F1 Takes $100 Million Deal To Allow In-Race Betting

David Coulthard after spinning out in practice at the 2004 Bahrain GP, later to become controversial when F1 continued amidst the country rising up against its dictatorship government. Note the now-banned cigarette sponsorship on the car. Photo: Getty Images

Formula One has always been one of the grimiest sports of the modern era, from running races in Apartheid South Africa to supporting every dictatorship imaginable. But it likes to present itself as classy, so it never went in on sports betting. But that’s changed now.

F1 announced the deal today ahead of a more formal announcement at a betting conference tomorrow. The big thing for casual fans, by the looks of it, is that you’ll be getting stuff on-screen, as F1 explains:

As part of the deal, ISG will have the right to sub-license Betting Partnership Rights to select betting brands around the world, subject to regulations, including:

•Regionalised branded on-screen graphics

•Physical and virtual trackside signage

•Digital integration across F1’s rapidly expanding digital and social platforms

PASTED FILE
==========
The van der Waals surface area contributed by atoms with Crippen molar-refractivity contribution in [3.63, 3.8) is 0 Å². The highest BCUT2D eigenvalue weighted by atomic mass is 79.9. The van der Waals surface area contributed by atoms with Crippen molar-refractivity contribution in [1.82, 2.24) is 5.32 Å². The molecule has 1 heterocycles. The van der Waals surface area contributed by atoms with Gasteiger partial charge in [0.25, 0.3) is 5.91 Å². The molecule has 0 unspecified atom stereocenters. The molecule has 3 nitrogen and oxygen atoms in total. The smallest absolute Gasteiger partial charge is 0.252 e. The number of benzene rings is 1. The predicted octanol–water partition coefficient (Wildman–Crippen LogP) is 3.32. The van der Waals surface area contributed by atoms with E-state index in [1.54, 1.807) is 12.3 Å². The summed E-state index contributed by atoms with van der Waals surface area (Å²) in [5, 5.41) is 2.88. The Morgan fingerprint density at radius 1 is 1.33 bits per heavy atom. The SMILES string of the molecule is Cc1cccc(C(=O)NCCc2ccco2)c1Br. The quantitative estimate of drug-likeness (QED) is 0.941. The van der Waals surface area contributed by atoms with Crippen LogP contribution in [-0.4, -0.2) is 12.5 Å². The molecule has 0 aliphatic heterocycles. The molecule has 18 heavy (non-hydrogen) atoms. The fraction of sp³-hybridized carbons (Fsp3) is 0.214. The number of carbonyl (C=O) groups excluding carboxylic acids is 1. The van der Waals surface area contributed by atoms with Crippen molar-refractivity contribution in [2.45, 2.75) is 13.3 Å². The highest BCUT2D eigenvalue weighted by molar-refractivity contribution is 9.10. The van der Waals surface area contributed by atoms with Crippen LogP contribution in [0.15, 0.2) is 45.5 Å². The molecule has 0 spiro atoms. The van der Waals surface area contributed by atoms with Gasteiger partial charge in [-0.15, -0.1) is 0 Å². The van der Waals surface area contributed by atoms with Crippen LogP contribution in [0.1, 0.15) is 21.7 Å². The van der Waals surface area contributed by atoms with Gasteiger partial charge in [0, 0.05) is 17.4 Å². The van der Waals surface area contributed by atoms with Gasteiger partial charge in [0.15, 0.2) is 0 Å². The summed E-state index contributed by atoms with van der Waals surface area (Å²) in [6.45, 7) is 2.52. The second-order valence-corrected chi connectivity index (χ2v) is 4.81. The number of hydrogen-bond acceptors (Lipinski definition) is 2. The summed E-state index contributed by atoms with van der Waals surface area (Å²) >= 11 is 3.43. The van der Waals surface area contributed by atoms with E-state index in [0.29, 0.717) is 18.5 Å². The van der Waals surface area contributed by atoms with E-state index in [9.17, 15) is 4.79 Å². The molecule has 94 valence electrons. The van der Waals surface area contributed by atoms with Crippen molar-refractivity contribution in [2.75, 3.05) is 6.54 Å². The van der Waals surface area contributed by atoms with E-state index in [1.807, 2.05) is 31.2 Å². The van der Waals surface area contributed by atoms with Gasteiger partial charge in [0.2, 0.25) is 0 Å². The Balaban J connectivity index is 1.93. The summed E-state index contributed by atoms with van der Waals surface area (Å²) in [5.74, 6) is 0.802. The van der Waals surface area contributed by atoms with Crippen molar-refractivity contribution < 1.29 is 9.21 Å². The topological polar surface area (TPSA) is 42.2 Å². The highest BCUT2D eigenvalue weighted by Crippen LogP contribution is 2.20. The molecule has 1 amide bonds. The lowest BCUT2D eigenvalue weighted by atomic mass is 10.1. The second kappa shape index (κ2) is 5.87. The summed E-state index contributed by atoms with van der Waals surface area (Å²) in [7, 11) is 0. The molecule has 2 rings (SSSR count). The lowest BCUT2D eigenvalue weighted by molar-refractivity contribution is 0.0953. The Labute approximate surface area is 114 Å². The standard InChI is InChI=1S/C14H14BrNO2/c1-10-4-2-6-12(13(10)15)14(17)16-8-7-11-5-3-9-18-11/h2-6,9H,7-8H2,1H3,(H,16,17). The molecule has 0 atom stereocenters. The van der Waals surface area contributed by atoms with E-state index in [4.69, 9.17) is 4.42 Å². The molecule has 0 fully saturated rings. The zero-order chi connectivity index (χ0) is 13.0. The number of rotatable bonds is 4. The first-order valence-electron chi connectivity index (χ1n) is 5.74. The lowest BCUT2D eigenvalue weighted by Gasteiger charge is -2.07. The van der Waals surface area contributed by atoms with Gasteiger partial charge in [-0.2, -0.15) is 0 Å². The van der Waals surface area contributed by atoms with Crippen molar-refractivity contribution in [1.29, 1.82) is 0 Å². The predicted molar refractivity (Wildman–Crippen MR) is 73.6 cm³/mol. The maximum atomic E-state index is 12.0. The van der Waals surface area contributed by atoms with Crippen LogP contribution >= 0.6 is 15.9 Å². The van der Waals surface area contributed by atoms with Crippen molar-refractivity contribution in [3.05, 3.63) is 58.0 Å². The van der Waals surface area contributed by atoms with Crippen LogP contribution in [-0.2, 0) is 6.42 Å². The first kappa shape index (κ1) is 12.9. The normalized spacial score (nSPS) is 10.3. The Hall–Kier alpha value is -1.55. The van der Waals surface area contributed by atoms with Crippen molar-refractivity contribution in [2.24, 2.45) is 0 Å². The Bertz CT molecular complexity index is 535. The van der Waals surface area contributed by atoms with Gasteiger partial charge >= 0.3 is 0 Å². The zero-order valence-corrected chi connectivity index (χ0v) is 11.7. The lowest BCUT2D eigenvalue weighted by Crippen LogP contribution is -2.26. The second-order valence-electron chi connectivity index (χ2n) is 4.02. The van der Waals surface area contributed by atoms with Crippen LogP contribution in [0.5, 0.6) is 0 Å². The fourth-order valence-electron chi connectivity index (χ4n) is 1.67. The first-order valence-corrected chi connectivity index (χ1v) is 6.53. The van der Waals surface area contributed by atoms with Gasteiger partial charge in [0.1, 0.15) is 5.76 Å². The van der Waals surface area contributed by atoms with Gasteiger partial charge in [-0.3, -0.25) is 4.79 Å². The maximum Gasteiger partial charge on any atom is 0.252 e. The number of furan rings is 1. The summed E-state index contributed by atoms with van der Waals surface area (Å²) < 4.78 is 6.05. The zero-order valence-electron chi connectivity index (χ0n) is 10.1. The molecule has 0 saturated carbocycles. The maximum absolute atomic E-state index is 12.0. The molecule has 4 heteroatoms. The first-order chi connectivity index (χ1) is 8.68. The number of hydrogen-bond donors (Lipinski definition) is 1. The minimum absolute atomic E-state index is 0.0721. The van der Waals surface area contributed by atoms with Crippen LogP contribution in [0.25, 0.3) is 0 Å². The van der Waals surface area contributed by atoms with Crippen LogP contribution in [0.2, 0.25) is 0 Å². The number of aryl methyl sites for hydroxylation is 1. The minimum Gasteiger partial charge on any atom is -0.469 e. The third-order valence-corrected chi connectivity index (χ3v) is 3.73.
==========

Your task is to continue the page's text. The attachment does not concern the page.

“Subject to regulations” is a funny disclaimer there. This is a $100 million deal, as CNBC reports, but it’s also one that’s not exactly clear how it’s going to be global. “The current F1 calendar consists of 21 races between March and November, some of which have laws against the advertising and promotion of gambling,” as CNBC points out.


Apparently dictator-friend Bernie Ecclestone looked into taking on betting around 2013, but decided that “the gambling concept was not found suitable,” as CNBC also notes. Suitable. Right. This coming from the guy who publicly announced that, hey, at least Hitler could “get things done.” Gotcha.

In any case, I am glad that F1 is embracing the fact that it’s not really any better than any other kind of sport, even if it still has a race in Monaco or whatever.

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Raphael Orlove

Raphael Orlove is features editor for Jalopnik.